On January 7, 2002, the city council of Ann Arbor, Michigan, passed a resolution condemning aspects of the Patriot Act and, among other things, urged local law enforcement officials to not enforce parts of the law that seemed in violation of constitutionally guaranteed civil liberties. The resolution stipulated that a copy be distributed to President Bush, U.S. Attorney General John Ashcroft, and Michigan’s members of Congress. Two and a half months later, the city council of Denver, Colorado passed a similar resolution. Within four months of Denver, seven local governments from a diverse group of states, including Massachusetts and North Carolina, took similar actions. As of March 2005, close to 300 places (as defined by the US Census), 45 counties, and four states passed some form of resolution regarding perceived negative aspects of the Patriot Act.
This was one of the largest-scale local government protests against a singular federal action in US history.
by Dorota Woroniecka-Krzyżanowska, University of Lodz, and Nika Palaguta, Polish Academy of Sciences
By law, Internally Displaced Persons (IDPs) should enjoy all the relevant rights and freedoms guaranteed by the legal system. In a recent article in the Journal of Refugee Studies, the authors explain how IDPs living under military conflict in Ukraine suffer inequality under discriminatory legislation and practices that deny IDPs equal opportunities for electoral participation. The authors suggest solutions to this ongoing problem.
Internally Displaced Persons (IDPs) are citizens who, despite being forced to move, live within the boundaries of their own country. By law, IDPs should enjoy all the relevant rights and freedoms guaranteed by the legal system. In addition to any domestic laws, the rights and freedoms of internally displaced are reaffirmed by a set of internationally-recognized standards for assistance and protection to IDPs called the Guiding Principles of Internal Displacement. These Principles assert IDPs’ rights for full equality in their home country: this includes the right for political representation and participation.
The reality on the ground often falls short of the Principles, including discriminatory electoral legislation and practices across different geographical and political contexts.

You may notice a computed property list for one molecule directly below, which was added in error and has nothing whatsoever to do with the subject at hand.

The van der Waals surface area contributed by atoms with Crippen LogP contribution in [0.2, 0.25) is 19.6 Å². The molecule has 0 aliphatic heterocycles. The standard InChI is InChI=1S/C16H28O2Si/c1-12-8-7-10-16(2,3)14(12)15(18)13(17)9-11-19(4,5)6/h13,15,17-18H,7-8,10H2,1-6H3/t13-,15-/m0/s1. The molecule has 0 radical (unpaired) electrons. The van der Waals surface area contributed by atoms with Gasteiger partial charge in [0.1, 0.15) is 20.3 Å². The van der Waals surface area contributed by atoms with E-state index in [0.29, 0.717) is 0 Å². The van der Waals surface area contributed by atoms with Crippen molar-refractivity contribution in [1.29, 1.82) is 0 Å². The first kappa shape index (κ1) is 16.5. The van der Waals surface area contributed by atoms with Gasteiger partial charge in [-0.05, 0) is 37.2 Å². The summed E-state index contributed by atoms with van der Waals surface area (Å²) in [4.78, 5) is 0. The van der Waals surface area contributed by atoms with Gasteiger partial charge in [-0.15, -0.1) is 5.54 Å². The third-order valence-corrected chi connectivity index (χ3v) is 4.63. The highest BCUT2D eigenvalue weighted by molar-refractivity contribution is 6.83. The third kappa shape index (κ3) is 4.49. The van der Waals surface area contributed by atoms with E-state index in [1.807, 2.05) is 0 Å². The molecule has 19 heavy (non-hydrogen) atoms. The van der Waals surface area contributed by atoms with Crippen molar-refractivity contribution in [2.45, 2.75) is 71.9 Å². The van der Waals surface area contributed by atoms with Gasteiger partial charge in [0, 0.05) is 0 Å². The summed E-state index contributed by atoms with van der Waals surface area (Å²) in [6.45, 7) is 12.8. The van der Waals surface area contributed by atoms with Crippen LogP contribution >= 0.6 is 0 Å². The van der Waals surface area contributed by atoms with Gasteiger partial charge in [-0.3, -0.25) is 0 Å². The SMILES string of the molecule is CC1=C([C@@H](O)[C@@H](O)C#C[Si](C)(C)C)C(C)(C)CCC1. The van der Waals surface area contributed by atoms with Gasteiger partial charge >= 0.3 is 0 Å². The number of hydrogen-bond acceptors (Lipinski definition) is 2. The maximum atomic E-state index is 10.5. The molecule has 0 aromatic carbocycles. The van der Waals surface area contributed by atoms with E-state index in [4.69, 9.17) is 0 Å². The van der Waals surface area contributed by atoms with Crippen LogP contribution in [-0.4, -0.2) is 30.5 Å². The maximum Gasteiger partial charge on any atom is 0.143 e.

The example of IDPs living under military conflict in Ukraine shows how discriminatory legislation and practices deny displaced persons equal opportunities for electoral participation.
by Olga Zelinska, Polish Academy of Sciences
It was the summer of 2013 and the people of Ukraine felt helpless. During this time of ‘soft authoritarianism,’ they saw rampant corruption while corporations and other business interests enjoyed a privileged place in the center of Ukrainian politics. The highly centralized state apparatus, controlled by one political and business ‘family’, made public influence over policy-making ineffective. Frustrated with meaningless mechanisms to participate in political decision-making and suffering from economic hardships, those unhappy with the status quo demanded social change with the contentious means.
While the right to political participation is guaranteed by the Constitution, Ukrainian democracy’s various mechanisms, such as public hearings or public councils, remained weak and did not bring the desired results.
The government’s order to reverse the foreign policy course on European integration was a last straw. Ukrainians marched onto public squares in Kyiv and in towns and villages throughout the nation. It was the Maidan protest movement, and what was called the Revolution of Dignity.
I analyzed 94 resolutions issued by local Maidans in the 57 cities and towns of the country. I asked three main questions:
(1) How did the claimants identify themselves and their actions?
(2) How did they justify their actions?
(3) What did the claimants want?
My analysis suggests that the Revolution of Dignity was not only about European integration or the impeachment of Ukrainian President Yanukovych. I found that:
In an inclusive and tolerant society that values political equality, expression of political voice is supposed to be open to everyone.
Let’s consider those who feel discriminated for their ethnicity and those who espouse anti-immigrant attitudes, i.e. xenophobes – two groups at the heart of the socio-cultural cleavage common in European democracies. We define the ethno-discriminated as people who feel they were discriminated against based on their culture, ethnicity, religion or language. We define xenophobes as individuals who express the views that immigrants damage the economic, cultural and social fabric of the receiving country.
Ethno-discriminated and xenophobes can be seen as extremes, and form, in principle, minorities in opposition to each other. Yet, scholars have analyzed these groups’ political behaviors separately, that is, either for ethnic minorities, or for persons with anti-immigrant attitudes. Moreover, far more attention is given to ethnic minority participation.
We used the European Social Survey 2012 to examine how these groups engage with two complementary expressions of political voice: attitudes toward key democratic institutions, and political participation.